- Associated Press - Thursday, May 8, 2014

NORMAL, Ill. (AP) - Sitting in his wheelchair in front of a computer keyboard and screen, Robby Stephens typed a Facebook message to his grandfather, Art Stephens.

Using mostly his right hand because he has limited mobility with his left, Stephens typed “love art” and added an image of Snoopy with a heart.

Stephens, for the first time Monday, was using the new adaptive computer lab for people with intellectual and developmental disabilities at Marcfirst, 1606 Hunt Drive, Normal.

“I like it,” the 40-year-old Bloomington man said after demonstrating the equipment. “I can keep in contact with people.”

But - as Stephens knows - the application of the Bridgestone Computer Lab is beyond individuals that Marcfirst supports emailing and messaging family and friends.

Individuals will use the lab to improve their typing skills, present their individualized service plans to staff, search the Internet and participate in presentations, said Becky Ostler, director of developmental training.

For some, the lab could help to improve skills that could lead to a job. The lab is geared toward people in Marcfirst’s developmental training program which helps people with disabilities to become more independent.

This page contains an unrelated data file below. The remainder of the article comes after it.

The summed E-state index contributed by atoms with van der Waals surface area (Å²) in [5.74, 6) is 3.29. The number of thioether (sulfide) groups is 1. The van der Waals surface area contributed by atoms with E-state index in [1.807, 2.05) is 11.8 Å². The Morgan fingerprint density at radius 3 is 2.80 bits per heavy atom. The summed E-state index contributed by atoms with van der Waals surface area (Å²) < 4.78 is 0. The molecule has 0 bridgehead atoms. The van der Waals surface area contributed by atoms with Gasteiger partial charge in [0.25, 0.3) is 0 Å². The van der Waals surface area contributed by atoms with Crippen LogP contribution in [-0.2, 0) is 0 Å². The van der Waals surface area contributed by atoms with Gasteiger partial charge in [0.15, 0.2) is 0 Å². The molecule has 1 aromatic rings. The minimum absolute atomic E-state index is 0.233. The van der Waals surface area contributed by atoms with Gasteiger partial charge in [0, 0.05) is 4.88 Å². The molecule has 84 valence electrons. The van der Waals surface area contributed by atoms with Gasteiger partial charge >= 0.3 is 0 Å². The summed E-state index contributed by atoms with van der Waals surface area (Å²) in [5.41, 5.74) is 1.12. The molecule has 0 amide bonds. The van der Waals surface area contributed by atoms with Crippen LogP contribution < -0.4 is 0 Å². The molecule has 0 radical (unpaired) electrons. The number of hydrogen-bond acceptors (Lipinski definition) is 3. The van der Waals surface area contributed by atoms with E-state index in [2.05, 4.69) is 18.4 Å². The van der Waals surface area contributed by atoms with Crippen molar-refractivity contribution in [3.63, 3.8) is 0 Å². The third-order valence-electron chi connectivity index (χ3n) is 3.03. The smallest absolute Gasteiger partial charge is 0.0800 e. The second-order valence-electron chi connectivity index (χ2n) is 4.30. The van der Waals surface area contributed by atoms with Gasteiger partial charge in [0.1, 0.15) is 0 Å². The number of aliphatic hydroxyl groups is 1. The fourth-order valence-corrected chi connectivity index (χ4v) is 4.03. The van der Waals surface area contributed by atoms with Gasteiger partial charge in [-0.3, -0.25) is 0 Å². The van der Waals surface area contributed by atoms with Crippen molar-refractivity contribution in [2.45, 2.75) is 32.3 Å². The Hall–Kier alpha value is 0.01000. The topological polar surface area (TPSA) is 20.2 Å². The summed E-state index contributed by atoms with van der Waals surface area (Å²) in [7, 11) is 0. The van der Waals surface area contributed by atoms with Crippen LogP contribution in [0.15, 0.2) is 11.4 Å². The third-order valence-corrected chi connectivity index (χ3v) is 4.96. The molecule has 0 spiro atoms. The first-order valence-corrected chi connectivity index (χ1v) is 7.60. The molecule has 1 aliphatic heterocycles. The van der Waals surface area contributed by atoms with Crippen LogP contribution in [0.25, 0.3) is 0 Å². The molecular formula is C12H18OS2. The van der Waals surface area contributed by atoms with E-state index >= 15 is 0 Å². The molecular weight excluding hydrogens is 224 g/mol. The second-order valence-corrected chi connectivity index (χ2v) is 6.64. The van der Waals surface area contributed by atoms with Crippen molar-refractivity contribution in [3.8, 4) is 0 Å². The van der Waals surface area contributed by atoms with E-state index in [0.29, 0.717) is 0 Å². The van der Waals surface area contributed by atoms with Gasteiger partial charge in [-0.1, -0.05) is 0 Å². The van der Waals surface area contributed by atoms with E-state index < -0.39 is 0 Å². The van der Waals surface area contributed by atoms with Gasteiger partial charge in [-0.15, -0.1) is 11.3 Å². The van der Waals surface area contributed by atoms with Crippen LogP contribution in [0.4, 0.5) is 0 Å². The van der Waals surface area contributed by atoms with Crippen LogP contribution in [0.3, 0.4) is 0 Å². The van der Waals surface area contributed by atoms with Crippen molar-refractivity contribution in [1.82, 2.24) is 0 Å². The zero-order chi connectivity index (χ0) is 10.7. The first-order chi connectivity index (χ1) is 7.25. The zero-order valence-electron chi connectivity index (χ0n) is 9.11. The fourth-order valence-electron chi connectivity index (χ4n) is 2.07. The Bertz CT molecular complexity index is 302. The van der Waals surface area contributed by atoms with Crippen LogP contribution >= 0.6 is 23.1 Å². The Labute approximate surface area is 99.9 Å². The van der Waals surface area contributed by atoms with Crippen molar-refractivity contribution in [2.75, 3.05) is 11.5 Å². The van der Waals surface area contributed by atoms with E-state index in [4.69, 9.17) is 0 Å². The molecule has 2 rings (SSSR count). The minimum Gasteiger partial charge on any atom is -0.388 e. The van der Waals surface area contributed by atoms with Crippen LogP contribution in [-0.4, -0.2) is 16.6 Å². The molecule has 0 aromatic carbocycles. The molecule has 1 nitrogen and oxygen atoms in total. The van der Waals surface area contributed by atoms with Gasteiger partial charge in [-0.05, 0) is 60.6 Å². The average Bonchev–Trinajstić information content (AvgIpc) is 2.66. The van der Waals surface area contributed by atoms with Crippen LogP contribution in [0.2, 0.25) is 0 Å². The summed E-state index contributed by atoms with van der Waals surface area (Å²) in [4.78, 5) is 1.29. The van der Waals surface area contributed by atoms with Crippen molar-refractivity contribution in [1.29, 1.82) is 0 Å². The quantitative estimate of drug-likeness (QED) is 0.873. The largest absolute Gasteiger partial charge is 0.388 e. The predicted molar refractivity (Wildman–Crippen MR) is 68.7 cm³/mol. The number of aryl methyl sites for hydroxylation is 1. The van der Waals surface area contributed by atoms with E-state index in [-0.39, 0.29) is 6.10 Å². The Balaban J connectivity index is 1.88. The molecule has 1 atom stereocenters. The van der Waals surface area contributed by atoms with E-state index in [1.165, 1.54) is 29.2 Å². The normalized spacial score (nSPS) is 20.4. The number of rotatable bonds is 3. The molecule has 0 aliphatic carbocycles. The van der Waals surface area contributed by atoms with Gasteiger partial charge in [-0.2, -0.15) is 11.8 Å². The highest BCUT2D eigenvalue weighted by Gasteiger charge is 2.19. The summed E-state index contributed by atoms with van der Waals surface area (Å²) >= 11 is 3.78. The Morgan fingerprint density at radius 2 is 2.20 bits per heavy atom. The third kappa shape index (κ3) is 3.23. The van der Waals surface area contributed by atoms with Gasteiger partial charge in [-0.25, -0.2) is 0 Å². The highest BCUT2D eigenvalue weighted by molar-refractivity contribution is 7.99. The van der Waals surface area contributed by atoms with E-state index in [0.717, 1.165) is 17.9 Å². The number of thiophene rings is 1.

“I hope to find a job that deals with computers,” said Stephens, who has cerebral palsy and uses a wheelchair. “I love computers and I love helping people.”

But people in Marcfirst’s supported employment, residential and transitional (high school) programs also would have access to the lab, said Marcfirst CEO Laura Furlong. About 150 people could use the lab.

“When people are more connected to the community, they need less resources to be independent,” Furlong said.

“If people are more independent,” Ostler said, “they will be able to give back more to the community.”

The lab includes four computer stations in which table heights may be adjusted. Keyboards have larger, colorful, easier-to-read keys that appear alphabetically.

Mouse pads are larger and easier to see and move, Stephens said. A big red button to the right of the computer screen may be used in place of mouse right-clicking and left-clicking.

In addition, a computer station on wheels may be used to show video on a screen.

The lab is named for Bridgestone because the Bridgestone Americas Trust Co. donated $10,000 to equip the lab. A committee of employees at Bridgestone’s off-road tire plant in Normal selected the Marcfirst project.

“It is a population that we are excited about helping,” said human resources manager Betsy Morgenroth.


Online: The (Bloomington) Pantagraph, https://bit.ly/1jEHW6v


Information from: The Pantagraph, https://www.pantagraph.com

Sign up for Daily Newsletters

Manage Newsletters

Copyright © 2021 The Washington Times, LLC.

Please read our comment policy before commenting.


Click to Read More and View Comments

Click to Hide